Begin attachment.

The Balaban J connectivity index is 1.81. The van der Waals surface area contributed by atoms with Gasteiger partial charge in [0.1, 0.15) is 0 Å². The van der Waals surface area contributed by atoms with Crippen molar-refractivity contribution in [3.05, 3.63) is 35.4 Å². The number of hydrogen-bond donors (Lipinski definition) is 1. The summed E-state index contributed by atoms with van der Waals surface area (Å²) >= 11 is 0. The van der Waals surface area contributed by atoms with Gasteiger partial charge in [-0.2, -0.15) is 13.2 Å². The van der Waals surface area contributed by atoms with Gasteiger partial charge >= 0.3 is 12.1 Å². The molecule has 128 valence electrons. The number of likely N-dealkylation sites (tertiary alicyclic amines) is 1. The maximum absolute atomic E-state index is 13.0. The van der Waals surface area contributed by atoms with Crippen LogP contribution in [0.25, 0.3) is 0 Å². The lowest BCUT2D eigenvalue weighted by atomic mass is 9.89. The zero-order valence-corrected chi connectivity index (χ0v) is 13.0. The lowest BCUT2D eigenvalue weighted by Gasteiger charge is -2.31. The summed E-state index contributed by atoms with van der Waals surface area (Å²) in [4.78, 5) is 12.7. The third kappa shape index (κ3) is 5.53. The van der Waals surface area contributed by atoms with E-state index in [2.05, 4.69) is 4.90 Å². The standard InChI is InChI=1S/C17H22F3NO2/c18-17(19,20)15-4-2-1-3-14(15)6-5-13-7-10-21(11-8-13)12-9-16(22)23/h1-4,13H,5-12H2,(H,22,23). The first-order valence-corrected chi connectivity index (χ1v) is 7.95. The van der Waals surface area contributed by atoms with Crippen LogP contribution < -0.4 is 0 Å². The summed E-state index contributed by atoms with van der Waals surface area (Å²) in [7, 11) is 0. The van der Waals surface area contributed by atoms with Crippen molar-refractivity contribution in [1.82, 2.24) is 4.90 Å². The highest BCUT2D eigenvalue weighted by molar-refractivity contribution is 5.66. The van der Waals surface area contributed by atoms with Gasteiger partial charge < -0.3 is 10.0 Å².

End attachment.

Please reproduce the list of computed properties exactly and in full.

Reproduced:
The Balaban J connectivity index is 1.81. The van der Waals surface area contributed by atoms with Gasteiger partial charge in [0.1, 0.15) is 0 Å². The van der Waals surface area contributed by atoms with Crippen molar-refractivity contribution in [3.05, 3.63) is 35.4 Å². The number of hydrogen-bond donors (Lipinski definition) is 1. The summed E-state index contributed by atoms with van der Waals surface area (Å²) >= 11 is 0. The van der Waals surface area contributed by atoms with Gasteiger partial charge in [-0.2, -0.15) is 13.2 Å². The van der Waals surface area contributed by atoms with Gasteiger partial charge >= 0.3 is 12.1 Å². The molecule has 128 valence electrons. The number of likely N-dealkylation sites (tertiary alicyclic amines) is 1. The maximum absolute atomic E-state index is 13.0. The van der Waals surface area contributed by atoms with Crippen LogP contribution in [0.25, 0.3) is 0 Å². The lowest BCUT2D eigenvalue weighted by atomic mass is 9.89. The zero-order valence-corrected chi connectivity index (χ0v) is 13.0. The lowest BCUT2D eigenvalue weighted by Gasteiger charge is -2.31. The summed E-state index contributed by atoms with van der Waals surface area (Å²) in [4.78, 5) is 12.7. The third kappa shape index (κ3) is 5.53. The van der Waals surface area contributed by atoms with E-state index in [2.05, 4.69) is 4.90 Å². The standard InChI is InChI=1S/C17H22F3NO2/c18-17(19,20)15-4-2-1-3-14(15)6-5-13-7-10-21(11-8-13)12-9-16(22)23/h1-4,13H,5-12H2,(H,22,23). The first-order valence-corrected chi connectivity index (χ1v) is 7.95. The van der Waals surface area contributed by atoms with Crippen LogP contribution < -0.4 is 0 Å². The summed E-state index contributed by atoms with van der Waals surface area (Å²) in [7, 11) is 0. The van der Waals surface area contributed by atoms with Crippen molar-refractivity contribution in [1.82, 2.24) is 4.90 Å². The highest BCUT2D eigenvalue weighted by molar-refractivity contribution is 5.66. The van der Waals surface area contributed by atoms with Gasteiger partial charge < -0.3 is 10.0 Å².